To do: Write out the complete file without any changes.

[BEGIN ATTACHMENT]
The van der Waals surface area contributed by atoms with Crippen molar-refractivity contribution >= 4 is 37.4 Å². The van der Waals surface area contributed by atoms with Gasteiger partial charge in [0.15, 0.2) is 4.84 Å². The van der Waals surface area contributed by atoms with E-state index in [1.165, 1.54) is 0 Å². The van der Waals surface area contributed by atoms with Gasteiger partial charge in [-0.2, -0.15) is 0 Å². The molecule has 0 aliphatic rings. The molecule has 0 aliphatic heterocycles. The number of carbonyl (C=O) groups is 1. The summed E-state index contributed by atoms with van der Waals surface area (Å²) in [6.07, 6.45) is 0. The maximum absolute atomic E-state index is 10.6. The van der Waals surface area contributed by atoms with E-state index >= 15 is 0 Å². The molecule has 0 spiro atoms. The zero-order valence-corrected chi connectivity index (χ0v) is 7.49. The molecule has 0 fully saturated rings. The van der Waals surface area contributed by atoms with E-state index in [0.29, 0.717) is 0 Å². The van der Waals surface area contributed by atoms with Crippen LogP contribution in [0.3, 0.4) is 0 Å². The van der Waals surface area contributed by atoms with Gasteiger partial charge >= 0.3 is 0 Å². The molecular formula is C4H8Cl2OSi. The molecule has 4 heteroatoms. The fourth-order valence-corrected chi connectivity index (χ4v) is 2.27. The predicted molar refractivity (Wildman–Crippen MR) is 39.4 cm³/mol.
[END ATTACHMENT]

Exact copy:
The van der Waals surface area contributed by atoms with Crippen molar-refractivity contribution >= 4 is 37.4 Å². The van der Waals surface area contributed by atoms with Gasteiger partial charge in [0.15, 0.2) is 4.84 Å². The van der Waals surface area contributed by atoms with E-state index in [1.165, 1.54) is 0 Å². The van der Waals surface area contributed by atoms with Gasteiger partial charge in [-0.2, -0.15) is 0 Å². The molecule has 0 aliphatic rings. The molecule has 0 aliphatic heterocycles. The number of carbonyl (C=O) groups is 1. The summed E-state index contributed by atoms with van der Waals surface area (Å²) in [6.07, 6.45) is 0. The maximum absolute atomic E-state index is 10.6. The van der Waals surface area contributed by atoms with E-state index >= 15 is 0 Å². The molecule has 0 spiro atoms. The zero-order valence-corrected chi connectivity index (χ0v) is 7.49. The molecule has 0 fully saturated rings. The van der Waals surface area contributed by atoms with E-state index in [0.29, 0.717) is 0 Å². The van der Waals surface area contributed by atoms with Crippen LogP contribution in [0.3, 0.4) is 0 Å². The van der Waals surface area contributed by atoms with Gasteiger partial charge >= 0.3 is 0 Å². The molecular formula is C4H8Cl2OSi. The molecule has 4 heteroatoms. The fourth-order valence-corrected chi connectivity index (χ4v) is 2.27. The predicted molar refractivity (Wildman–Crippen MR) is 39.4 cm³/mol.